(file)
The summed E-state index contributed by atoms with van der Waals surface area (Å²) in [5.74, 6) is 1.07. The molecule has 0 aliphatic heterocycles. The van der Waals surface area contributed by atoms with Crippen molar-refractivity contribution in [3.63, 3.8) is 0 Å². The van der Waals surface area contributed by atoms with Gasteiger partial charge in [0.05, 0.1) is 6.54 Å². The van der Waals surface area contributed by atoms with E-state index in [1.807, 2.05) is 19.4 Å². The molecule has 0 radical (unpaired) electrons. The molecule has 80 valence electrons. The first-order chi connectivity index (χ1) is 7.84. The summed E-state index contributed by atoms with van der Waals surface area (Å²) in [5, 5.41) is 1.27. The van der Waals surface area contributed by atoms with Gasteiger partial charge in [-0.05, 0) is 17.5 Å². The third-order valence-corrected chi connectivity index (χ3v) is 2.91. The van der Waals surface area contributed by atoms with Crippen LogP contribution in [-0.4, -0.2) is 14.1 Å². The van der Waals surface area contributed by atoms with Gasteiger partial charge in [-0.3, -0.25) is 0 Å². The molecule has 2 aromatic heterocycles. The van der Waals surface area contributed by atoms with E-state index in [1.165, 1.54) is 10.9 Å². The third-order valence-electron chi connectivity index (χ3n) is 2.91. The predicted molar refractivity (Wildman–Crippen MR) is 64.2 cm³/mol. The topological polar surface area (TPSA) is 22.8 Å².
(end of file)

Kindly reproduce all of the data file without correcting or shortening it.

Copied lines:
The summed E-state index contributed by atoms with van der Waals surface area (Å²) in [5.74, 6) is 1.07. The molecule has 0 aliphatic heterocycles. The van der Waals surface area contributed by atoms with Crippen molar-refractivity contribution in [3.63, 3.8) is 0 Å². The van der Waals surface area contributed by atoms with Gasteiger partial charge in [0.05, 0.1) is 6.54 Å². The van der Waals surface area contributed by atoms with E-state index in [1.807, 2.05) is 19.4 Å². The molecule has 0 radical (unpaired) electrons. The molecule has 80 valence electrons. The first-order chi connectivity index (χ1) is 7.84. The summed E-state index contributed by atoms with van der Waals surface area (Å²) in [5, 5.41) is 1.27. The van der Waals surface area contributed by atoms with Gasteiger partial charge in [-0.05, 0) is 17.5 Å². The third-order valence-corrected chi connectivity index (χ3v) is 2.91. The van der Waals surface area contributed by atoms with Crippen LogP contribution in [-0.4, -0.2) is 14.1 Å². The van der Waals surface area contributed by atoms with Gasteiger partial charge in [-0.3, -0.25) is 0 Å². The molecule has 2 aromatic heterocycles. The van der Waals surface area contributed by atoms with E-state index in [1.165, 1.54) is 10.9 Å². The third-order valence-electron chi connectivity index (χ3n) is 2.91. The predicted molar refractivity (Wildman–Crippen MR) is 64.2 cm³/mol. The topological polar surface area (TPSA) is 22.8 Å².